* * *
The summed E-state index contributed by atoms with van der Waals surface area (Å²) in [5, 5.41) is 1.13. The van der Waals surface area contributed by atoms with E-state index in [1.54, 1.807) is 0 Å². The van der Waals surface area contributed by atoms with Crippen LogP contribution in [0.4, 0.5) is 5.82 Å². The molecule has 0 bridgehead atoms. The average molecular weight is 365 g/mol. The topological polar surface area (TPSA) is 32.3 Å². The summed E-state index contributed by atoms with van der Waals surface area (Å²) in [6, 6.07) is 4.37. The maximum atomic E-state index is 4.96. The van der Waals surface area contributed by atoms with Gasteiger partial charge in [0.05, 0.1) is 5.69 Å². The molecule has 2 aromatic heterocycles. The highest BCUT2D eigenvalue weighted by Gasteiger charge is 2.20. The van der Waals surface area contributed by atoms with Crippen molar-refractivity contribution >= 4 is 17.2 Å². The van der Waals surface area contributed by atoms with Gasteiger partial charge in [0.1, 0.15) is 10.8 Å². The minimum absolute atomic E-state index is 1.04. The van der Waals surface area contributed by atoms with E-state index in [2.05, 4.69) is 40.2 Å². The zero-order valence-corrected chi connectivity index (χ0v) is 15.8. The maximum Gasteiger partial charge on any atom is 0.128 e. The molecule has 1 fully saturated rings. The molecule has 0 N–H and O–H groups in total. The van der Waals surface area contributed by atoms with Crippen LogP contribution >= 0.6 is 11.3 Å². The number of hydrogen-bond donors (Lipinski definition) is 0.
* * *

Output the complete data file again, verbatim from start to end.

The summed E-state index contributed by atoms with van der Waals surface area (Å²) in [5, 5.41) is 1.13. The van der Waals surface area contributed by atoms with E-state index in [1.54, 1.807) is 0 Å². The van der Waals surface area contributed by atoms with Crippen LogP contribution in [0.4, 0.5) is 5.82 Å². The molecule has 0 bridgehead atoms. The average molecular weight is 365 g/mol. The topological polar surface area (TPSA) is 32.3 Å². The summed E-state index contributed by atoms with van der Waals surface area (Å²) in [6, 6.07) is 4.37. The maximum atomic E-state index is 4.96. The van der Waals surface area contributed by atoms with Gasteiger partial charge in [0.05, 0.1) is 5.69 Å². The molecule has 2 aromatic heterocycles. The highest BCUT2D eigenvalue weighted by Gasteiger charge is 2.20. The van der Waals surface area contributed by atoms with Crippen molar-refractivity contribution >= 4 is 17.2 Å². The van der Waals surface area contributed by atoms with Gasteiger partial charge in [0.1, 0.15) is 10.8 Å². The minimum absolute atomic E-state index is 1.04. The van der Waals surface area contributed by atoms with E-state index in [2.05, 4.69) is 40.2 Å². The zero-order valence-corrected chi connectivity index (χ0v) is 15.8. The maximum Gasteiger partial charge on any atom is 0.128 e. The molecule has 1 fully saturated rings. The molecule has 0 N–H and O–H groups in total. The van der Waals surface area contributed by atoms with Crippen LogP contribution >= 0.6 is 11.3 Å². The number of hydrogen-bond donors (Lipinski definition) is 0.